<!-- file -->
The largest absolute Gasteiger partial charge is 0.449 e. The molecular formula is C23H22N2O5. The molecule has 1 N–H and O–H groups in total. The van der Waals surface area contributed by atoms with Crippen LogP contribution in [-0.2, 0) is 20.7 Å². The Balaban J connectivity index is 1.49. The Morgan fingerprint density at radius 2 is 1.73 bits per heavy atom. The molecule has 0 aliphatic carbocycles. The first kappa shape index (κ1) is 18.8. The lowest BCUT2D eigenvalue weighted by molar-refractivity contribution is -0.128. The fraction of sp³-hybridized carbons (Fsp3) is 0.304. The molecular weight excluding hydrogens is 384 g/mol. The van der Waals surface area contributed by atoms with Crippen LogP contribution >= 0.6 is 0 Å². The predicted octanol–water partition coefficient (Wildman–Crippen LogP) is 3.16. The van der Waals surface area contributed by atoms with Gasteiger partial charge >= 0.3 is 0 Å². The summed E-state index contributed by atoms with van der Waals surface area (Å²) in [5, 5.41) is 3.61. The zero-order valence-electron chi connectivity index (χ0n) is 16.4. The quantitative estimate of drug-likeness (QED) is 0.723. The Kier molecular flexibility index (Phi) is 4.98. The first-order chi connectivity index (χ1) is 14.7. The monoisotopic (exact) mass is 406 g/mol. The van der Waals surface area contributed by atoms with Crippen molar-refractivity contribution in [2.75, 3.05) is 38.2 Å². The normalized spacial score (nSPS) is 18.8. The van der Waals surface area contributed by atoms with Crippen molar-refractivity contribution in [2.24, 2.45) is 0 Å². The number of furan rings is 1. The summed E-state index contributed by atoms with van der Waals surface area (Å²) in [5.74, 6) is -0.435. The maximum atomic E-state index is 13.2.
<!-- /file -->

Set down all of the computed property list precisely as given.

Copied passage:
The largest absolute Gasteiger partial charge is 0.449 e. The molecular formula is C23H22N2O5. The molecule has 1 N–H and O–H groups in total. The van der Waals surface area contributed by atoms with Crippen LogP contribution in [-0.2, 0) is 20.7 Å². The Balaban J connectivity index is 1.49. The Morgan fingerprint density at radius 2 is 1.73 bits per heavy atom. The molecule has 0 aliphatic carbocycles. The first kappa shape index (κ1) is 18.8. The lowest BCUT2D eigenvalue weighted by molar-refractivity contribution is -0.128. The fraction of sp³-hybridized carbons (Fsp3) is 0.304. The molecular weight excluding hydrogens is 384 g/mol. The van der Waals surface area contributed by atoms with Crippen LogP contribution >= 0.6 is 0 Å². The predicted octanol–water partition coefficient (Wildman–Crippen LogP) is 3.16. The van der Waals surface area contributed by atoms with Gasteiger partial charge >= 0.3 is 0 Å². The summed E-state index contributed by atoms with van der Waals surface area (Å²) in [5, 5.41) is 3.61. The zero-order valence-electron chi connectivity index (χ0n) is 16.4. The quantitative estimate of drug-likeness (QED) is 0.723. The Kier molecular flexibility index (Phi) is 4.98. The first-order chi connectivity index (χ1) is 14.7. The monoisotopic (exact) mass is 406 g/mol. The van der Waals surface area contributed by atoms with Crippen molar-refractivity contribution in [2.75, 3.05) is 38.2 Å². The normalized spacial score (nSPS) is 18.8. The van der Waals surface area contributed by atoms with Crippen molar-refractivity contribution in [2.24, 2.45) is 0 Å². The number of furan rings is 1. The summed E-state index contributed by atoms with van der Waals surface area (Å²) in [5.74, 6) is -0.435. The maximum atomic E-state index is 13.2.